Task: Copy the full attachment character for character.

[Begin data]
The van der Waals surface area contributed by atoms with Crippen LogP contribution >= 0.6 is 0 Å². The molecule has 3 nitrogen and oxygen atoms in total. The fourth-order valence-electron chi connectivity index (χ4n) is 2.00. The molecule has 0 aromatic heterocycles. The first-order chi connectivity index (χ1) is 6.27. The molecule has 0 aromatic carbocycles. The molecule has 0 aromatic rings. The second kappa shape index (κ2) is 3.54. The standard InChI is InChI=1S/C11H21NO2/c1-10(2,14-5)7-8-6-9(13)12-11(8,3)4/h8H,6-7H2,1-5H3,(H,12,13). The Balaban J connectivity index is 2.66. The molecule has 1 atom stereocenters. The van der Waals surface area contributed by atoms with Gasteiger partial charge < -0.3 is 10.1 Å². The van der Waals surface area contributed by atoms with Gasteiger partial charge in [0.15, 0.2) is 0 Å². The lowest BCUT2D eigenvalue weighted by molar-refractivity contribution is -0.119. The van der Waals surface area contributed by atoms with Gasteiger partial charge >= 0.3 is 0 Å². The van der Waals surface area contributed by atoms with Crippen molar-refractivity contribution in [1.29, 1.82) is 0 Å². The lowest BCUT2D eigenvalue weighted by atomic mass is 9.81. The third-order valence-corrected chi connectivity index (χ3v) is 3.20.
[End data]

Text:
The van der Waals surface area contributed by atoms with Crippen LogP contribution >= 0.6 is 0 Å². The molecule has 3 nitrogen and oxygen atoms in total. The fourth-order valence-electron chi connectivity index (χ4n) is 2.00. The molecule has 0 aromatic heterocycles. The first-order chi connectivity index (χ1) is 6.27. The molecule has 0 aromatic carbocycles. The molecule has 0 aromatic rings. The second kappa shape index (κ2) is 3.54. The standard InChI is InChI=1S/C11H21NO2/c1-10(2,14-5)7-8-6-9(13)12-11(8,3)4/h8H,6-7H2,1-5H3,(H,12,13). The Balaban J connectivity index is 2.66. The molecule has 1 atom stereocenters. The van der Waals surface area contributed by atoms with Gasteiger partial charge < -0.3 is 10.1 Å². The van der Waals surface area contributed by atoms with Gasteiger partial charge in [0.15, 0.2) is 0 Å². The lowest BCUT2D eigenvalue weighted by molar-refractivity contribution is -0.119. The van der Waals surface area contributed by atoms with Gasteiger partial charge >= 0.3 is 0 Å². The van der Waals surface area contributed by atoms with Crippen molar-refractivity contribution in [1.29, 1.82) is 0 Å². The lowest BCUT2D eigenvalue weighted by atomic mass is 9.81. The third-order valence-corrected chi connectivity index (χ3v) is 3.20.